Community Prediction Using Semi-Supervised Learning

GCNs are used to solve community prediction problems like Zachary’s Karate Cluba small social network where there is a conflict between the administrator and instructor in a karate club, and we need to predict which side each member of the club will choose. A GCN can address similar problems using semi-supervised classification via spectral graph convolutions.

Tobias Jepsen showed that with just using two labeled nodes, a GCN can achieve a high degree of separation and generate accurate predictions for the two communities in the Karate Club problem. Below is the correct Karate Club classification and one of the results obtained by his GCN model.

Correct Classification of Karate Club Problem

Correct Classification of Karate Club Problem

Classification Achieved by Jepsen’s GCN Model

Classification Achieved by Jepsen’s GCN Model

Image source: How to do Deep Learning on Graphs with Graph Convolutional Networks

Molecular Structure Analysis

Molecular structures are also graph structures. GCNs can learn about existing molecular structures and help researchers discover new ones. Taking a fixed-length molecular fingerprint as their input, they train on known molecules and generate predictions regarding unknown molecular structures. Generative Graph Networks such as MolGAN can be trained to create new molecular structures that have certain desired properties.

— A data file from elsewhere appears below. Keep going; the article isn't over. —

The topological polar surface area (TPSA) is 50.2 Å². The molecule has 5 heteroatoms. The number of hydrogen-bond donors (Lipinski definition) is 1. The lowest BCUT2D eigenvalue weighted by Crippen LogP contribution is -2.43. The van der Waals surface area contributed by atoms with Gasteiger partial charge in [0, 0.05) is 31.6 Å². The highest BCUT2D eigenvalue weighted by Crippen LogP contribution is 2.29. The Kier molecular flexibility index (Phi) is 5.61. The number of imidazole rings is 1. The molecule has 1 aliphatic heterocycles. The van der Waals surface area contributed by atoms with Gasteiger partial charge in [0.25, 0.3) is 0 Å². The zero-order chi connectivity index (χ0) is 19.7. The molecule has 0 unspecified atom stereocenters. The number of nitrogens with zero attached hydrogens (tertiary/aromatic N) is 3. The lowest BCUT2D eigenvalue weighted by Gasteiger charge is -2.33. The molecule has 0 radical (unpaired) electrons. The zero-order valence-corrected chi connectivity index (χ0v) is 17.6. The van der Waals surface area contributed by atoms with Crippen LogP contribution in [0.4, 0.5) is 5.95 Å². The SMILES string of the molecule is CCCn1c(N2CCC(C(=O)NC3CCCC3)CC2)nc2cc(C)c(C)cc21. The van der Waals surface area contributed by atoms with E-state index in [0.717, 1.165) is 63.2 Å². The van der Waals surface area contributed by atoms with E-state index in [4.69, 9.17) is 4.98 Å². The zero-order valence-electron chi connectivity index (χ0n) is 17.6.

Operations Research and Combinatorial Optimization

The field of operations research has a deep interest in combinatorial optimization problems, in which the objective is to find an optimal solution object from a set of objects representing possible strategies. For example, researchers have applied GCNs to the classic travelling salesman problem, combining a GCN with reinforcement learning to iteratively lean a solution, starting from an input graph. GCN outperforms traditional algorithms like Quadratic Assignment Problem.


Running Graph Convolutional Networks with MissingLink

In this article, we learned the basics of GCNs, a new and powerful tool in the deep learning arsenal. Training GCNs is very computationally intensive, and you may have to experiment with several architectures or variants to get things right. Don’t wait for hours for GCNs to train. Use the MissingLink deep learning framework to:

  • Scale out GCNs automatically across multiple machines or GPUs, either on-premise or in the cloud.
  • Define a cluster of machines and automatically run GCN training jobs, ensuring each machine is utilized to the max.
  • Avoid idle time by scheduling jobs and running experiments in sequence, without having to “babysit” machines and see when each experiment ends or fails.

MissingLink can also help you manage large numbers of experiments, track and share results, and manage large datasets and sync them easily to training machines.

Learn more about the MissingLink deep learning platform.